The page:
Serena Bailey is a Psychology/Childhood Education/Special Education major from Newburgh, New York.
What made you decide to come to Marist?
I originally chose Marist to participate in the Freshman Florence Experience (FFE) and came in undecided freshman year. I was really unsure of what I wanted to major in, but all of my work experience up to that point had been with children - tutoring, summer camp counselor, etc. While I was studying abroad in Florence, Italy, I started volunteering at a local elementary school teaching English to young Italian students, and I realized how much I loved working in that kind of setting. I declared my major as education later that semester.
What was your favorite part about the Marist experience?
FFE will always be the pinnacle of my experience at Marist. Being able to go abroad my freshman year was such a privilege, and it really shaped how the rest of my years would play out. When I was looking at colleges my senior year of high school, I just wanted to get as far away from my hometown as possible, so I was looking at freshman year abroad programs. Not many places offer that, but Marist did so I kind of chose it based on that (and the scholarships). It was a pretty comfortable transition because Florence has such a large student population, and I was able to indulge in my newly found independence and make really lasting friendships with the people I met there.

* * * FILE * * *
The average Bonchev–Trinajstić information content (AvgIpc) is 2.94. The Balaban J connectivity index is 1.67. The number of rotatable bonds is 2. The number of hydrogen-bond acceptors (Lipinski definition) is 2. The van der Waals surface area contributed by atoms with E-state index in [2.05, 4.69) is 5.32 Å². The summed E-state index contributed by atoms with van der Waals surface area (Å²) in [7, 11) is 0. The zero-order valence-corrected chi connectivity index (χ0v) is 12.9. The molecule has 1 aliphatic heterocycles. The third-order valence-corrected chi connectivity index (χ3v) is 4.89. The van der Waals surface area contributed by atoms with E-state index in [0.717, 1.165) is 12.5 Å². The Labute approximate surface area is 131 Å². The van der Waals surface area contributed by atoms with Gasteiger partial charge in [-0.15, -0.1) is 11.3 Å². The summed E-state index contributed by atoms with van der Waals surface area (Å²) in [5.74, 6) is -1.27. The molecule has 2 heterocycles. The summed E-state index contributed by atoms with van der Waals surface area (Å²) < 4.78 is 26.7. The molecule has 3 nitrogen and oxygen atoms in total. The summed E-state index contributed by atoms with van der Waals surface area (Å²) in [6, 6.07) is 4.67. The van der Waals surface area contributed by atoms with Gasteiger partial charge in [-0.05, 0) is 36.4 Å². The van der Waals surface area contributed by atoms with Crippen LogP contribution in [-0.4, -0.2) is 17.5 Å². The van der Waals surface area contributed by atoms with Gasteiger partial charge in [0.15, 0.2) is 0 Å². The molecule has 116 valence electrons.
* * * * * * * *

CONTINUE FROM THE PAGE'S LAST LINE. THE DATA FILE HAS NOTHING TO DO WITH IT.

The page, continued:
What are your plans for after graduation?
At this point, my plans for after graduation are really fluid and will likely change, but there are some big ideas in the mix. I’ve applied for a Fulbright English Teaching Assistantship in the Czech Republic and made it to the second round (shout out to Pat Taylor in Career Services for being an amazing Fulbright adviser). If I’m accepted in the final round, there’s a chance I will be spending next year in the Czech Republic teaching English, which is a really exciting possibility. As I’m completing my NYS teaching certification, I’ll have to get my master’s degree within 5 years. For that, I’m most interested in studying multicultural education, possibly in San Francisco or a university abroad. I’d like to get right into a job post-graduation though and get some practical experience before I start my master’s.
Any advice for high school juniors and seniors considering Marist?
Consider the college experience you want to have and what would be most important. I didn’t have the average freshman year experience, but I never regret the decision I made to go abroad. Look at events, clubs, and lectures happening on campus and think about if those things interest you. The academic part of college is important, but whether or not you have meaningful or fun activities filling up the rest of your time can really affect your outlook on college overall. Create the spaces that don’t yet exist - you can also affect the college in a positive way!
Written by Shannon Donohue '17
Profile Tags:Profile Type: Alumni
Major: Childhood Special Education
Academic School: Marist-LdM Florence Branch Campus
Campus: New York